Getting the disease for which you receive the vaccine, such as mumps, may actually be a blessing for the afflicted and bestow true immunity to the disease. This may account for some of the disease-preventing effects of vaccines that have been witnessed in a small number of vaccinated individuals. Unfortunately, the vast majority of the vaccinated population doesn’t fall sick. If it did, vaccination could actually have some value. However, if an adjuvant such as aluminum or squalene is added to the vaccine, which is now typical for most vaccines, it can cause your immune system to overreact to the introduction of the organism you are being vaccinated against.

On such occasions, the human body is helpless against the foreign material and is overwhelmed by the antigens and the resulting overreaction of the immune system. This often gives rise to debilitating symptoms (among the agents most often introduced through vaccines is thimerosal, which is linked to neurological damage in the brain), crippling side effects and even life-threatening conditions.

Despite documented evidence that links vaccination to disease and injury, modern medicine insists that vaccines are a type of ‘health insurance’. But just so you know your facts, here is a brief look at what these chemicals contain.

Antigen: At the crux of every vaccine is the disease-causing microorganism or pathogen against which immunity is sought to be induced.

Preservatives: Preservatives are used to increase the shelf-life of a vaccine by preventing bacteria and fungi from invading it. In the US, the FDA allows the use of three preservatives: phenol, 2-phenoxyethanol and thimerosal.

Adjuvants: Adjuvants enhance the body’s immune response immediately after the vaccine is introduced. Though highly dangerous and known to even cause cytokine storms that lead to swift death, pharma companies continue to use adjuvants as ‘boosters’ in their vaccines.

Another compelling reason for the use of adjuvants is that these chemicals, by turbo-charging vaccines, allow drug companies to use less of the antigen in each dose so that they can make more doses. Do the math: More doses means bigger profits.

Aluminum salts are the most widely used adjuvants employed by drug manufacturers. They include: aluminum phosphate, aluminum hydroxide, aluminum hydroxyphosphate sulfate and potassium aluminum sulfateor simply alum.

Till recently, aluminum salts were the only adjuvants vaccine-makers in the US were allowed to use. However, with the FDA toying with the idea of allowing squalene as an adjuvant, there is growing alarm that this chemical, which played havoc with US Gulf War veterans, may be licensed for mass use in the US.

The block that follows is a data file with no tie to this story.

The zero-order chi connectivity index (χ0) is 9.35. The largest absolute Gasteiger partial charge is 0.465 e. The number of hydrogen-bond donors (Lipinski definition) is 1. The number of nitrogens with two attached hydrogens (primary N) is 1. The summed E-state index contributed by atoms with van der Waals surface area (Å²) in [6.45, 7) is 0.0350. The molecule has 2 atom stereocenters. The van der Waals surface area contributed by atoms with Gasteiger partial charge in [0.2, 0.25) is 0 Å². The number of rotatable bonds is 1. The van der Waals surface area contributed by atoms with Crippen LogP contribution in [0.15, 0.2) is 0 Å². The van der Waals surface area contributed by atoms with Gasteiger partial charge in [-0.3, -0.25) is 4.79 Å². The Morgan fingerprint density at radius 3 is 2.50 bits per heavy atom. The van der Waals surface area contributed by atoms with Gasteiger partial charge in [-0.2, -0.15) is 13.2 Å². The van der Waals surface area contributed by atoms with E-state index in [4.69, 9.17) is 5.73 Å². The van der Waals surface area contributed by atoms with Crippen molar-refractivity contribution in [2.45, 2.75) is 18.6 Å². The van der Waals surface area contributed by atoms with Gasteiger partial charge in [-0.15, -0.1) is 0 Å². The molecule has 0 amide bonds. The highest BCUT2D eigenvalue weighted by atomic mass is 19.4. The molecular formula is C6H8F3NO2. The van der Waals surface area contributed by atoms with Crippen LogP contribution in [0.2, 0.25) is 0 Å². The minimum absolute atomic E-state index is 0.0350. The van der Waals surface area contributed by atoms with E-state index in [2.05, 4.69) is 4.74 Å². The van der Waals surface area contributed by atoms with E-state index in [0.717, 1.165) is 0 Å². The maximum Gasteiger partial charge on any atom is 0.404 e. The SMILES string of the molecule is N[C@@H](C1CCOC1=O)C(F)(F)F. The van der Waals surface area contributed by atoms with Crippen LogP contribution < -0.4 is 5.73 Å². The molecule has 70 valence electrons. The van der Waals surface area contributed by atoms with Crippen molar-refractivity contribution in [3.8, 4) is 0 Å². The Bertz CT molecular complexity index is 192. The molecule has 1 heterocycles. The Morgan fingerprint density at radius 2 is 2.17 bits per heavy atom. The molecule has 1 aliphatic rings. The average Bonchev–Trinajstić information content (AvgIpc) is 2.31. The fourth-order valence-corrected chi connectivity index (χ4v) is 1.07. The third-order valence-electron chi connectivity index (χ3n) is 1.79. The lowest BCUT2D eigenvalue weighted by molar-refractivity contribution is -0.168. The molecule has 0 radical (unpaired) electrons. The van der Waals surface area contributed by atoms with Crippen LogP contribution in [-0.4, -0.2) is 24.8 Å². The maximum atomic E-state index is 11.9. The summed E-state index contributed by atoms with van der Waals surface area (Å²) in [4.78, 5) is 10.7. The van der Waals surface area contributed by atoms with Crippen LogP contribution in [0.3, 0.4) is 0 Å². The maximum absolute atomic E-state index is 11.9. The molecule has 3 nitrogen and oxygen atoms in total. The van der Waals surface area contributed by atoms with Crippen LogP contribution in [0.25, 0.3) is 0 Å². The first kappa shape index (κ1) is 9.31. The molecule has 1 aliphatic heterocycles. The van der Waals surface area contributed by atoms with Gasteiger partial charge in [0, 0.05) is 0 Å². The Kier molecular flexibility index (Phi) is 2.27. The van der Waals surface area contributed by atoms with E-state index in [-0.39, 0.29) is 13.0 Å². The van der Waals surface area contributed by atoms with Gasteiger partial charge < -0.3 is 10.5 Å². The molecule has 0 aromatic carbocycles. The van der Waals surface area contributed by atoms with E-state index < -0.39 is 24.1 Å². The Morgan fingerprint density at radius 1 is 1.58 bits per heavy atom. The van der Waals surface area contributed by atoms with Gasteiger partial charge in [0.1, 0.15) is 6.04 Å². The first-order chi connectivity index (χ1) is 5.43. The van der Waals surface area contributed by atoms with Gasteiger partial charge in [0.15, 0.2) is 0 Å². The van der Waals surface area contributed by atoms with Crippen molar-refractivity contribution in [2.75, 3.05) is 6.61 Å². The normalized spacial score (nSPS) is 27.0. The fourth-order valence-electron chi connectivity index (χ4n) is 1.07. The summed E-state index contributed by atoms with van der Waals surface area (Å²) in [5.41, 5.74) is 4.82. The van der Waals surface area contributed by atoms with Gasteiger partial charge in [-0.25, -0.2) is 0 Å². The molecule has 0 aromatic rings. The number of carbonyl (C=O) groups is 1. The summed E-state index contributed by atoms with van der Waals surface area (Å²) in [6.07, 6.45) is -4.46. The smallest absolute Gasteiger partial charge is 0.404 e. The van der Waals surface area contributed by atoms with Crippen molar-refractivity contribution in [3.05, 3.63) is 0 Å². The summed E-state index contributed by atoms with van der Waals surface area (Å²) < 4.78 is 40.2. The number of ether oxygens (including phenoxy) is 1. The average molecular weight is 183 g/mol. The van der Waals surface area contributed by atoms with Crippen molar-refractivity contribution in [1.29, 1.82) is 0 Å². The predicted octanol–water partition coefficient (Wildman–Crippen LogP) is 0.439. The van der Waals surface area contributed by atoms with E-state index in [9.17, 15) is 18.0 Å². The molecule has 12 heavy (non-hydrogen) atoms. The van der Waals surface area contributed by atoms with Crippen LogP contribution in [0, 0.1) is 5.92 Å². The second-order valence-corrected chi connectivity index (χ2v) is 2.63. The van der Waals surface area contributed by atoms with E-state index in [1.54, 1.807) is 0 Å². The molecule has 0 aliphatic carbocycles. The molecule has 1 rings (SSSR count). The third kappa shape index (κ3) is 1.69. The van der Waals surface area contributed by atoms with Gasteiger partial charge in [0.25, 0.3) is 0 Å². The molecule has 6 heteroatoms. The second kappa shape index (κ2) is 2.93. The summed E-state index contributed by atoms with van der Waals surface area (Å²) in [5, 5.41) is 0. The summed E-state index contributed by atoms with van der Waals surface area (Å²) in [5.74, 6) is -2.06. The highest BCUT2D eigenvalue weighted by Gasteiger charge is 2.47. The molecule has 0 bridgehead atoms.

Additives or Stabilizing Agents: Stabilizing agents protect vaccines from getting damaged or losing their efficacy under certain conditions such as freeze-drying and heat. They also prevent the antigen from sticking to the side of the vaccine vial, and the components of the vaccine from separating.

Common additives include sugars such as sucrose and lactose; amino acids such as glycine, monosodium glutamate; and proteins such as gelatin or human serum albumin.

Concerns regarding these additives center around the use of gelatin, human serum albumin and material derived from bovines, especially cows. While gelatin is suspected to precipitate hypersensitivity reactions, human serum albumin (derived from dead human fetuses) could introduce pathogens into the body.

Material taken from cattle came into focus with the outbreak of Bovine Spongiform Encephalopathy or ‘mad cow disease’ in England in the 1980s.

Residual Agents: Residual agents are used during the production process to inactivate the live pathogen and to culture the virus. They are eventually removed from the vaccine, or at least that is what vaccine-makers claim.

Residual agents include bovine serum (a popular agent used to grow the virus in cell cultures); formaldehyde (used as an inactivating agent); and antibiotics such as neomycin, streptomycin and polymyxin B to prevent bacterial contamination.

Animal Products: Animal products are most frequently used in vaccine production as the medium in which the virus is cultured and grown. They perform two essential functions: they provide nutrition to the pathogen and they provide cell lines that help it replicate to make the millions of doses that are then commercially sold.

Animals whose organs, tissues, blood and serum are commonly used to make vaccines are monkeys, cows, sheep, chickens, pigs and occasionally dogs and rabbits.

Human Products: Human fetal cells (human diploid cells) divide indefinitely and are used to make cell lines that make a virus replicate. For instance, the rubella virus is grown in human tissue culture as the virus is incapable of infecting animals.

After a virus is cultured, the pathogen is purified while removing it from the growth culture. However, traces of genetic material from the culture often remain in the vaccine.

This presents a real and ever-present danger. If the host animal or human being is infected, secondary pathogens are likely to be passed on during vaccination.

This is exactly what happened when the polio vaccine, grown in monkey kidney cells, were later found to be contaminated with the Simian Vacuolating Virus 40 or SV40.

Having looked at the broad categories of components in vaccines, here is a list of some toxic agents (with documented side effects) used in their production.

All this makes me wonder why so many millions of people started to get afflicted with the diseases that are listed as side effects of these toxins after mass vaccinations were introduced into modern societies. Most of these diseases were nearly unheard of before the vaccine-mania began.